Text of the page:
Henry VII had to develop a positive relationship with England’s nobles if he was to survive after the Battle of Bosworth. There were nobles who supported Henry because of their Lancastrian background. There were also nobles who supported Henry VII as they saw him as a means to social and political advancement. There were also those nobles who were opposed to Henry as the Lambert and Warbeck rebellions showed. Stated as the most basic level, there were far more nobles than the king and bringing them all onto his side was a task that was to take Henry VII many years.
While the War of the Roses had killed off some of the nobility it would be a mistake to believe that England was left denuded of nobility by 1485. Research indicates that in every 25-year period during the Middle Ages, 25% of the nobility died and left no male heir. They were succeeded by newly created noble families. What Henry did to control the size and power of the nobility was limit the number of new lords – by doing this he kept the numbers to a level he felt he could better handle. Such an approach also had other affects. To be appointed to the senior social echelons in the reign of Henry VII was seen as a great honour as it was a rarity. Therefore, those people who were rewarded in this manner were suitably loyal to the man who was responsible for this social elevation. These men were also the wealthiest of the nobility and men who could probably fund larger armies. Therefore, by bringing them over to his side, Henry VII was reducing any threat to himself. In the whole of his reign, Henry only created one Earl (compared to Edward IV’s nine) and five barons (compared to the thirteen of Edward IV). The titles had very real status in Henry’s reign as so few possessed them. The number of peers dropped from 57 to 44 as more noble families died out than titles were created and granted.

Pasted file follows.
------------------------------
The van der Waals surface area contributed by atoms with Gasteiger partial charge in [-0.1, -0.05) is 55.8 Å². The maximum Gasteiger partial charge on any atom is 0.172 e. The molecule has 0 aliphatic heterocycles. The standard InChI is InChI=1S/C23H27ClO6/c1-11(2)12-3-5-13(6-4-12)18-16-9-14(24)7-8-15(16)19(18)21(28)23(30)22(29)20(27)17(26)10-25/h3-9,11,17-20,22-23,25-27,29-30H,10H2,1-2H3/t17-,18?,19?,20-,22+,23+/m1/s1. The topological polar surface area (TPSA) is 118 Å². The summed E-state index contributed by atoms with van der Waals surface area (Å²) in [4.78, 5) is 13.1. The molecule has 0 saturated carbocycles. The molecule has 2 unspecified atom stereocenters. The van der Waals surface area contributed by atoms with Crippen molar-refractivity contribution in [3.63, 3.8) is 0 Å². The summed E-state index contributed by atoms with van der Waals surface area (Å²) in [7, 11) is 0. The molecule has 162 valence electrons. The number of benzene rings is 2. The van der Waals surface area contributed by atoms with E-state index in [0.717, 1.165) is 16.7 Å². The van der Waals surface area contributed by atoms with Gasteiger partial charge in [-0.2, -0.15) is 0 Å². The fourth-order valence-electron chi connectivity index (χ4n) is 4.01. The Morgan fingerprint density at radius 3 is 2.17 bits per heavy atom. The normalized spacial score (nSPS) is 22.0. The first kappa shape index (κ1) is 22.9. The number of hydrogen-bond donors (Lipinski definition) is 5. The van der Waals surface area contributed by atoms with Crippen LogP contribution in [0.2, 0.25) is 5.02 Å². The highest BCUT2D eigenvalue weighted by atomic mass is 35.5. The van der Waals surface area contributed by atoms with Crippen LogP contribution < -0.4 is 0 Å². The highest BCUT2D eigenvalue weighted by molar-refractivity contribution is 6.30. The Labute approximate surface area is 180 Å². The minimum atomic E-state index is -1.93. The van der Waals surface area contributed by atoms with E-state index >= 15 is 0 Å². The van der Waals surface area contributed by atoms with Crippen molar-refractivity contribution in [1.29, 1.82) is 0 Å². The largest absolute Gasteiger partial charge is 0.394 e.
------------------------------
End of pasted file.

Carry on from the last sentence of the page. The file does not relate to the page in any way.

Loyal nobles were also awarded the Order of the Garter, an ancient and prestigious honour. This bestowed much status on the recipient but it cost Henry VII nothing – whereas the creation of new titles invariably cost the king money as estates were usually granted from royal land. In Henry’s reign, 37 nobles received the Order of the Garter.
Ironically one of the advantages Henry had when dealing with the nobility was that he did not have to worry about family, as he had no brothers. Edward IV had two powerful brothers to contend with but Henry had none. This meant that he could focus his full attention on the nobility as opposed to being concerned about family loyalty.
Henry also bolstered his strength at the expense of the nobility by keeping land that had belonged to former peerage families. Valuable land that had belonged to the Yorkist families of Warwick, Gloucester and Clarence remained in the hands of Henry. This served two purposes. First, it increased the wealth of the king. Second, the nobles lived in hope that they might be rewarded with some of these estates if they worked well for Henry. Why this may have been a false hope, it did ensure that many nobles did what they could for the king to show loyalty. As part of this, they only married to whom Henry approved, as they needed the king’s permission to marry. This meant that the nobility could not form powerful and potentially dangerous family blocks that could serve as a platform to oppose Henry.